What are the costs of owning a dog?

costs of dog ownership main img updated opt

The decision to bring a dog into your family is exciting and emotional but all too often the costs, financial and otherwise, are not fully understood. As a result far too many dogs are given up for adoption or don't receive adequate care. This article aims to raise awareness of what you're signing up to when those beautiful puppy eyes tug on your heart strings and you bring one home.

Any financial analysis will be subjective of course, so we've estimated a range over a dog's lifespan to try and give a sense of scale. It's based on our dog-owning experience, and if we've missed anything we'd love to hear from you. The more accurate the picture the better informed people will be, and anything that can contribute to one less re-homing must be a good thing.

How much will your dog really cost opt 

Upfront costs

Initially budget anywhere between $1,350 - $5,400, depending on whether you buy from a breeder or through a rescue centre. For starters you'll need a dog bed, bowls, dog toys, and their first dog collar and leash / harness. A dog crate is included too.

We've included training costs as we believe this is money well spent, helping reduce possible future costs to correct behavioural problems later in the dog's life. If you adopt a dog from a good rescue centre your pet may already be de-sexed and micro-chipped.

Annual costs

Factor in $1,430+ per year to keep your dog happy and healthy. Amounts are added for vaccinations and flea/worm treatments, out of consideration not just to your own dog but others they meet. Registrations are payable annually but you can apply for a Responsible Dog Owner's licence to reduce this cost.

Throughout the year dogs need a variety of pet accessories, such as dog collars, bedding, dog coats, and toys. Prices range from the budget end of the spectrum to high end luxury - we recommend spending a little more where you can as typically higher quality pet accessories will last longer and represent better value in the end.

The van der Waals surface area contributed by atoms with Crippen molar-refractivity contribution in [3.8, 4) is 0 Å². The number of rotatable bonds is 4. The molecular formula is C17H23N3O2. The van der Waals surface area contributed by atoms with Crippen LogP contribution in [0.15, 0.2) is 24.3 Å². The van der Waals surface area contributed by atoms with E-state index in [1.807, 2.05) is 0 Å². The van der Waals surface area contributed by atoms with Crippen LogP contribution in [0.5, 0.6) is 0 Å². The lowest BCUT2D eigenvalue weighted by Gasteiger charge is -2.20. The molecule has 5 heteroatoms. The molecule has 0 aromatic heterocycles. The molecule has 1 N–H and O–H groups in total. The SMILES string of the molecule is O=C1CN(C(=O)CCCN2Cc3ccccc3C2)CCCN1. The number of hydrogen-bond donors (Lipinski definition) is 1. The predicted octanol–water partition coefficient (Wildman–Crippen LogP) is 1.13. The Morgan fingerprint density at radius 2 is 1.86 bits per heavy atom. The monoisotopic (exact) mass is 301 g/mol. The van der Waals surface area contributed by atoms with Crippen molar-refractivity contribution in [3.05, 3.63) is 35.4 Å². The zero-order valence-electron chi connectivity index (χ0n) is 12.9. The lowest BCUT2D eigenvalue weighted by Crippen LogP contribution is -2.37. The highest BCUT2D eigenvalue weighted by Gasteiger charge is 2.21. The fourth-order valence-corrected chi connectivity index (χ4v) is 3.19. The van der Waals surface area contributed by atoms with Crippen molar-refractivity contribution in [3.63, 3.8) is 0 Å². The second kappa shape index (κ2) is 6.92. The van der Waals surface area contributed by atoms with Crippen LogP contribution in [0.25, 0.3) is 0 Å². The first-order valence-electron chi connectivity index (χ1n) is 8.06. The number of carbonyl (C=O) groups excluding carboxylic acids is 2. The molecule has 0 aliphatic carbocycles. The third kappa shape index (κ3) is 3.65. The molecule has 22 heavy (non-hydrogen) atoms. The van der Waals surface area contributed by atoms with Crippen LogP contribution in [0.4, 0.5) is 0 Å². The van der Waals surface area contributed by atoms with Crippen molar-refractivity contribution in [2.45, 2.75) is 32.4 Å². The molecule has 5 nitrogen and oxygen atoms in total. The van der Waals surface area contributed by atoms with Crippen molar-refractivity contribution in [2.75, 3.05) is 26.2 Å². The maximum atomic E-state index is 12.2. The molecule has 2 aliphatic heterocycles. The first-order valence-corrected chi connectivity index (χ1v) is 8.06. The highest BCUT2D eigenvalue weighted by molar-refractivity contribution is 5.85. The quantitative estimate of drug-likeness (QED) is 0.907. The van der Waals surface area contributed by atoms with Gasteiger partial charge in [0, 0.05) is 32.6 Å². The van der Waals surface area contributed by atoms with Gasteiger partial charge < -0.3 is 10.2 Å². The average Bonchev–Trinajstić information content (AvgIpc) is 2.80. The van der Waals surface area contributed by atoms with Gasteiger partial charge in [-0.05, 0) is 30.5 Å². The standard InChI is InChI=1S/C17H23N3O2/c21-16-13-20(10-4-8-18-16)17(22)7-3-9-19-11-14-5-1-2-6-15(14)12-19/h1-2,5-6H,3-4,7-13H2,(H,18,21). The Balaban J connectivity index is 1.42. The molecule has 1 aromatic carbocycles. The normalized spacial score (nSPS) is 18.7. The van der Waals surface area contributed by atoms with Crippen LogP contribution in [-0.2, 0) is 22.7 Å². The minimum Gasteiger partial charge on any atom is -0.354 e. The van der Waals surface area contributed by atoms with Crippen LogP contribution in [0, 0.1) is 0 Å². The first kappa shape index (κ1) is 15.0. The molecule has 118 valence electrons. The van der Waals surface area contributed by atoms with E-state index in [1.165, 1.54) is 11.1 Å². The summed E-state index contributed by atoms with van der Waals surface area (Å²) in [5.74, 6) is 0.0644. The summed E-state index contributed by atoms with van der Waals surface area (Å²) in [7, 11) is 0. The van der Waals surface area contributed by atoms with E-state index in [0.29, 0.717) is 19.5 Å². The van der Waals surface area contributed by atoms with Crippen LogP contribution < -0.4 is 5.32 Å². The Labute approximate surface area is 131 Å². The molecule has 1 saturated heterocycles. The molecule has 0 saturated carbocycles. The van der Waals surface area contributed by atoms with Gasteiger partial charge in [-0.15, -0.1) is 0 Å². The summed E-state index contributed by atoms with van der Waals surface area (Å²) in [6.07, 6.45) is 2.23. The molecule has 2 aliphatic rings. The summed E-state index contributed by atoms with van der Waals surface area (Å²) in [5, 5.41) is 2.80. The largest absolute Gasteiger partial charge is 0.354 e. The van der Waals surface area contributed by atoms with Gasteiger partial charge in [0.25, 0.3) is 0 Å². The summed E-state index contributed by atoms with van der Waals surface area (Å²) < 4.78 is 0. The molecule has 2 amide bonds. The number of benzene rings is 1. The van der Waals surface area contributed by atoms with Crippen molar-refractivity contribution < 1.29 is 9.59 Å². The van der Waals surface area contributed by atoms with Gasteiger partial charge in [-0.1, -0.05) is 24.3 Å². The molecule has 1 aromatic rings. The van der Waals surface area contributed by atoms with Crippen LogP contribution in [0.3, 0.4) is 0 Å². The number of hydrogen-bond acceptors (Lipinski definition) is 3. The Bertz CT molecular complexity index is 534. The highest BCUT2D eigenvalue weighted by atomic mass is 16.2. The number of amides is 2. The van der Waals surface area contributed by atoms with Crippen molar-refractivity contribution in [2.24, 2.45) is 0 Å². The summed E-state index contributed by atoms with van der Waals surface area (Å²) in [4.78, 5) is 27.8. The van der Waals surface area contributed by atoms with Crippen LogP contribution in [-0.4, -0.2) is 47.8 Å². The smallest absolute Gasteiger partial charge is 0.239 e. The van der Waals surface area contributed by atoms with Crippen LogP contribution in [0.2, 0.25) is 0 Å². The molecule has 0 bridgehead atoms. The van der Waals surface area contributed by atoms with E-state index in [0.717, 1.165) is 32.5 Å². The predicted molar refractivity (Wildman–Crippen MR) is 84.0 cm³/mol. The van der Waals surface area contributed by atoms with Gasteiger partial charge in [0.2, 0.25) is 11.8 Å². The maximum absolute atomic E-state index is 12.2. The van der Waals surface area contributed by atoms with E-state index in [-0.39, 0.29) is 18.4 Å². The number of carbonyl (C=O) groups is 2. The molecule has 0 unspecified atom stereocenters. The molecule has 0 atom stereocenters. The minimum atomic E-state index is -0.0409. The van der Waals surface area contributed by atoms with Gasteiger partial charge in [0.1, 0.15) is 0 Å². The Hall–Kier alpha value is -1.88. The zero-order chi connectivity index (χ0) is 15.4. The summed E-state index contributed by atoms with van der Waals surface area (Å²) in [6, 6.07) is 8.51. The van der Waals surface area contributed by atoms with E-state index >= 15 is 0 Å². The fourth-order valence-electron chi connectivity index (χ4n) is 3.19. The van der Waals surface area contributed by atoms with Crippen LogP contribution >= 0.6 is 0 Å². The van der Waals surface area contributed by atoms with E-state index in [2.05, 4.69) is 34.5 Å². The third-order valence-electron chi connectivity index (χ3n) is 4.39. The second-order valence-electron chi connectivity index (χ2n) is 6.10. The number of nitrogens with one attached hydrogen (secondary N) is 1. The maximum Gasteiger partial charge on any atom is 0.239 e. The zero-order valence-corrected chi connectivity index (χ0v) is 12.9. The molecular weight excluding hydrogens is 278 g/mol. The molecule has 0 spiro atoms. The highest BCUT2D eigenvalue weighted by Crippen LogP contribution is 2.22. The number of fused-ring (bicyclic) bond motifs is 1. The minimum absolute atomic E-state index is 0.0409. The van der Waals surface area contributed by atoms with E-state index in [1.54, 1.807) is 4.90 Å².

Other costs

That's not all, there may be more depending on individual needs and circumstances. Amounts can vary considerably therefore we've shown you our assumptions so you can adjust accordingly:

  1. Daycare: three days a week for 48 weeks @ $38/day
  2. Pet Insurance: we've estimated $300 per year. Levels of cover and excess value will vary by policy
  3. Holiday care: our figure includes ten nights @ $50 per night. To keep these costs down we love taking our dog with us - read our post Pet Friendly Accommodation in NZ
  4. Grooming: four sessions p.a. @ $70 each 

The bottom line

The average lifespan for a healthy dog can vary between 8-13 years depending on breed etc. Based on this, the total cost of owning a dog equals somewhere between:

$12,790 (8 year life, low end of scale)
$38,030 (13 year life, high end of scale).

Don't forget, these totals do not include the optional extras above which could significantly increase the total.

It doesn't end there ...

Arguably the biggest commitment of all is the time and effort required to give your dog the attention it deserves. Short change your dog of the stimulation it needs and you could end up with shredded mail, chewed slippers, or a couch with no stuffing. Our miniature schnauzer is high energy and smart, demanding at least 1.5 hours every day for exercise and play; hoping he lives for at least 12 years that equals over 7,000 hours, a year of our time in waking hours.

In short, dogs are expensive. Then again, so are children. And cars. And holidays. But how do you put a price on the companionship, loyalty, love and laughter they give you each and every day? Treat your dog well and you'll be rewarded many times over and that's what makes everything worthwhile.

(First published Apr-14, updated Oct-19)


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